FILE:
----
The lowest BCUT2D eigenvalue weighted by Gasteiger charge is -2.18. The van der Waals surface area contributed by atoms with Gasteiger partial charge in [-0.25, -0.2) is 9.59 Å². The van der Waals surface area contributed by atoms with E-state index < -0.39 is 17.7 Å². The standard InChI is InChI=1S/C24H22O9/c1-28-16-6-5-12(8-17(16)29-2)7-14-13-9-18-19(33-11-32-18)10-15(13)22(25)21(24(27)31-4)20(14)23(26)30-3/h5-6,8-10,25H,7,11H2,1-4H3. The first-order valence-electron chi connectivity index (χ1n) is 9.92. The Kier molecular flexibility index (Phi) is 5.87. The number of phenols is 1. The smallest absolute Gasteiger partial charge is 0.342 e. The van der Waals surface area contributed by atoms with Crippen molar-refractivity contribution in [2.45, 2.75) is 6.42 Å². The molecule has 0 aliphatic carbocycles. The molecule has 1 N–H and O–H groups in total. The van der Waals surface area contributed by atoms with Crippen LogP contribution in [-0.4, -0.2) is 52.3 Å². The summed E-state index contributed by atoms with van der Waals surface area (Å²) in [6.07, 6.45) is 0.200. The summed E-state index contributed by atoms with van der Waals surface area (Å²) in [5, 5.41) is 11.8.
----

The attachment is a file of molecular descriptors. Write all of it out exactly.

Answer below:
The lowest BCUT2D eigenvalue weighted by Gasteiger charge is -2.18. The van der Waals surface area contributed by atoms with Gasteiger partial charge in [-0.25, -0.2) is 9.59 Å². The van der Waals surface area contributed by atoms with E-state index < -0.39 is 17.7 Å². The standard InChI is InChI=1S/C24H22O9/c1-28-16-6-5-12(8-17(16)29-2)7-14-13-9-18-19(33-11-32-18)10-15(13)22(25)21(24(27)31-4)20(14)23(26)30-3/h5-6,8-10,25H,7,11H2,1-4H3. The first-order valence-electron chi connectivity index (χ1n) is 9.92. The Kier molecular flexibility index (Phi) is 5.87. The number of phenols is 1. The smallest absolute Gasteiger partial charge is 0.342 e. The van der Waals surface area contributed by atoms with Crippen molar-refractivity contribution in [2.45, 2.75) is 6.42 Å². The molecule has 0 aliphatic carbocycles. The molecule has 1 N–H and O–H groups in total. The van der Waals surface area contributed by atoms with Crippen LogP contribution in [-0.4, -0.2) is 52.3 Å². The summed E-state index contributed by atoms with van der Waals surface area (Å²) in [6.07, 6.45) is 0.200. The summed E-state index contributed by atoms with van der Waals surface area (Å²) in [5, 5.41) is 11.8.